Clothing brand accused of fat shaming with offensive jumper... that only goes up to XL
13 September 2018, 14:40 | Updated: 13 September 2018, 15:02
Revolve were forced to remove the item after being labeled disgusting by social media users who didn't see the true meaning of the slogan.
A fashion brand has been forced to remove an offensive fat shaming jumper after floods of complaints.
High-end outlet Revolve were selling the jumper via their online portal, with a slogan that stated: "Being fat is not beautiful, it's an excuse."
The sweater retailed for £162 and only went up to size XL.
Though the message on the top was offensive, it was actually being sold as part of a campaign to call out trolls.
Florence Given was among the first to call out the brand's faux pas
Revolve's sweaters were being sold as part of a charity collaboration against cyber-bullying, with celebrities such as Lena Dunham, Cara Delevigne and Suki Waterhouse contributing the most "abusive and controversial comments" they've ever been sent by trolls.
Model Paloma Elsesser was the target of the hateful comment emblazoned across the front of the offending jumper.
However, this was not made clear in the product description.
Other hate-fuelled comments highlighted by Revolve's collection included "Too Boney to be Boned", "Horrible Result of Modern Feminism", and "Slut Feminist Nightmare".
Compounding the outcry over the controversial design, Revolve chose a thin model to wear the jumper.
London-based artist Florence Given was among the first to call Revolve out on the embarrassing faux pas.
Florence is responsible for the empowering T-shirt worn by Megan Barton-Hanson on Good Morning Britain, which said: "Stop valuing women based on their sexual history."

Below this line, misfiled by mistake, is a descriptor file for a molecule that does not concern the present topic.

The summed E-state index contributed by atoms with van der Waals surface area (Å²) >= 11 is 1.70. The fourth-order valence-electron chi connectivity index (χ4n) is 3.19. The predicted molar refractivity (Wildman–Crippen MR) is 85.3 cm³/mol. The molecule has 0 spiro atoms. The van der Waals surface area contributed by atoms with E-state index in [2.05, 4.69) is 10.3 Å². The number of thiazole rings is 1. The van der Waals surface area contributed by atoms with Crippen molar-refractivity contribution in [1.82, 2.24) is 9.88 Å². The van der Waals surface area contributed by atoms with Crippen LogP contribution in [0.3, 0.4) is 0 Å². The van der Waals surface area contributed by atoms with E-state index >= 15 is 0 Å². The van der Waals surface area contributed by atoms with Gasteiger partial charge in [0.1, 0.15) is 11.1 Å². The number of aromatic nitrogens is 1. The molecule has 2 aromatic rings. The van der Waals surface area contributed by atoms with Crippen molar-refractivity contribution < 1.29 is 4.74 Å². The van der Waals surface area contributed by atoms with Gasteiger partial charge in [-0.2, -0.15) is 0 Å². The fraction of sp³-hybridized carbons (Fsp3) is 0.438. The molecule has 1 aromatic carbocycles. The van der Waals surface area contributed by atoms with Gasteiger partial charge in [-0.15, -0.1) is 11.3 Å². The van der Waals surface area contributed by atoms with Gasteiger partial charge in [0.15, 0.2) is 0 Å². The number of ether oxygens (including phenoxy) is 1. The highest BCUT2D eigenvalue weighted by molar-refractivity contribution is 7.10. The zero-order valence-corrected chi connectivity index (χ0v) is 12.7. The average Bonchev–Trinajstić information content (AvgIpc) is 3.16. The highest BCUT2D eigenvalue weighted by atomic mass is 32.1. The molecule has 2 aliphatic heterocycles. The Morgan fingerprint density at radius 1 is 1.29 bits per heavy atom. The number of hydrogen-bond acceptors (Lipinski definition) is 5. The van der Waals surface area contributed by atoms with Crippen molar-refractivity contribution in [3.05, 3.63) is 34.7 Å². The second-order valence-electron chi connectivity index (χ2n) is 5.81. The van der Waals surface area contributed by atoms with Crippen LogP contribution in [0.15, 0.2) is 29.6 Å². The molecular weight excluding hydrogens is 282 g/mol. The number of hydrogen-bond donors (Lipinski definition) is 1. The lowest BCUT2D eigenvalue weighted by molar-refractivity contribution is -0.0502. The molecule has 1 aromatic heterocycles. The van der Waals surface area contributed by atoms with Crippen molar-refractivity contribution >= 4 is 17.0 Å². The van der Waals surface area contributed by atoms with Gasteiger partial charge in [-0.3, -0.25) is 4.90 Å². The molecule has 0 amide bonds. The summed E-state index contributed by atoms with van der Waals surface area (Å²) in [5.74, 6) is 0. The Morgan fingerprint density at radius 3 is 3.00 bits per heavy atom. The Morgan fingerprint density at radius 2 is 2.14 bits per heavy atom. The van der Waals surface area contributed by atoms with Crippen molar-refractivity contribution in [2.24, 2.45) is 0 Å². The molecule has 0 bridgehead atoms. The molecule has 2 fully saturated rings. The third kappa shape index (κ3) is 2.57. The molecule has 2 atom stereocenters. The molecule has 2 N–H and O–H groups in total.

Twitter users also levelled criticism at Revolve
Describing herself as a "social issues advocate" in her Instagram bio, she shared her disgust for the offensive designs with her 74k+ followers.
And hundreds of her fans shared in her dismay at the ill-advised product.
She wrote: "Selling fatphobia to rich skinny women at £162 a pop? Am I missing something? HOW is this okay? I'm confused."
Twitter users also levelled a barrage of criticism at the brand.
One user, tifffromthe6, posted: "So the brand that doesn’t cater to women above a size 10 @REVOLVE made these sweatshirts to combat “internet trolling” but decided to put the sweatshirt about fat shaming on a skinny model."
Another, eiffeltyler, wrote: "So.... @REVOLVE thinks its okay to market this sweatshirt — which only comes up to an XL, by the way — by putting it on a thin model? Considering Revolve doesn't even have diverse influencers this is....A Choice."
In fact, the top caused such a furore that Paloma Elsesser contacted Florence to tell her that she was 'mortified', revealing "the sweatshirts went up early on Revolve for some reason" and the "point was to shine light on how horrible trolling is" and give the "proceeds to charity".
Florence posted this series of comments from LPA defending the faux pas
Asserting that the "whole point was the exact opposite" of what everyone thinks, the plus-size model has now made Revolve take down the sweatshirts from the site.
They have since pledged $20,000 to a charity called Girls Write Now, which provides mentoring to young women and encourages them to find their voice through writing.
A spokesperson for Revolve released the following statement to Fabulous at The Sun: A spokesperson for Revolve told Fabulous Online: "This morning, images of a forthcoming LPA collection were prematurely released on Revolve.com.
"The capsule collection – originally conceived by LPA alongside Lena Dunham, Emily Ratajkowski, Cara Delevingne, Suki Waterhouse and Paloma Elsesser – was set to debut tomorrow as a direct commentary on the modern day “normality” of cyber-bullying and the shared desire to create a community for those most affected by the epidemic.
"Proceeds were set to benefit “Girls Write Now”, a charity focused on mentoring underserved young women and helping them find their voices and tell their stories through writing.
"The prematurely released images featured on Revolve.com was not only included without context of the overall campaign but regrettably featured one of the pieces on a model who's size was not reflective of the piece’s commentary on body positivity.
"We at Revolve sincerely apologise to all those involved – particularly Lena, Emily, Cara, Suki and Paloma – our loyal customers, and the community as a whole for this error."